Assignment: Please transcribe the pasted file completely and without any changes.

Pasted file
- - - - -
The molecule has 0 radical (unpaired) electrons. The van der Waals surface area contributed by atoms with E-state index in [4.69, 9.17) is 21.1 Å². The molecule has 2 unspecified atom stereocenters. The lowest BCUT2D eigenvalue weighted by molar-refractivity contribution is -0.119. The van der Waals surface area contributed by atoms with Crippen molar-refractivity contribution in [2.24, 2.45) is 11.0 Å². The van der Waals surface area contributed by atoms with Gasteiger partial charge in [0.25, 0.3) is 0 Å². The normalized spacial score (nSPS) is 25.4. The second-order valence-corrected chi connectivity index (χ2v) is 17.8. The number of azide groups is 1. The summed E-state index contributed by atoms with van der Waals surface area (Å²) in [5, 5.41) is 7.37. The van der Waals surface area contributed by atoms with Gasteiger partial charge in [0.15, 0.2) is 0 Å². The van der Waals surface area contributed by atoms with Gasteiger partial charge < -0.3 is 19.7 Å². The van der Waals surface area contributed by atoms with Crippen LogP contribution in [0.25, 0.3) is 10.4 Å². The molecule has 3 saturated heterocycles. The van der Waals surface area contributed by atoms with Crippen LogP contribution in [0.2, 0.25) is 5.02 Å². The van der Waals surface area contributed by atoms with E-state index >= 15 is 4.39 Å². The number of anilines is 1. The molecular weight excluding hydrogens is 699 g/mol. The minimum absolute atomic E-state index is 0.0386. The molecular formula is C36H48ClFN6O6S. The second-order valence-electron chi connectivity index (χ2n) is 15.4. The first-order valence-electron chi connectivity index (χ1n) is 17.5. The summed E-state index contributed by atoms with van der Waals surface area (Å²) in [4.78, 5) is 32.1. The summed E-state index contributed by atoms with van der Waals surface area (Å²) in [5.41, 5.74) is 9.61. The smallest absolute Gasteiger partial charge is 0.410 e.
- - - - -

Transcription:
The molecule has 0 radical (unpaired) electrons. The van der Waals surface area contributed by atoms with E-state index in [4.69, 9.17) is 21.1 Å². The molecule has 2 unspecified atom stereocenters. The lowest BCUT2D eigenvalue weighted by molar-refractivity contribution is -0.119. The van der Waals surface area contributed by atoms with Crippen molar-refractivity contribution in [2.24, 2.45) is 11.0 Å². The van der Waals surface area contributed by atoms with Gasteiger partial charge in [0.25, 0.3) is 0 Å². The normalized spacial score (nSPS) is 25.4. The second-order valence-corrected chi connectivity index (χ2v) is 17.8. The number of azide groups is 1. The summed E-state index contributed by atoms with van der Waals surface area (Å²) in [5, 5.41) is 7.37. The van der Waals surface area contributed by atoms with Gasteiger partial charge in [0.15, 0.2) is 0 Å². The van der Waals surface area contributed by atoms with Gasteiger partial charge < -0.3 is 19.7 Å². The van der Waals surface area contributed by atoms with Crippen LogP contribution in [0.25, 0.3) is 10.4 Å². The molecule has 3 saturated heterocycles. The van der Waals surface area contributed by atoms with Crippen LogP contribution in [0.2, 0.25) is 5.02 Å². The van der Waals surface area contributed by atoms with E-state index >= 15 is 4.39 Å². The number of anilines is 1. The molecular weight excluding hydrogens is 699 g/mol. The minimum absolute atomic E-state index is 0.0386. The molecular formula is C36H48ClFN6O6S. The second-order valence-electron chi connectivity index (χ2n) is 15.4. The first-order valence-electron chi connectivity index (χ1n) is 17.5. The summed E-state index contributed by atoms with van der Waals surface area (Å²) in [4.78, 5) is 32.1. The summed E-state index contributed by atoms with van der Waals surface area (Å²) in [5.41, 5.74) is 9.61. The smallest absolute Gasteiger partial charge is 0.410 e.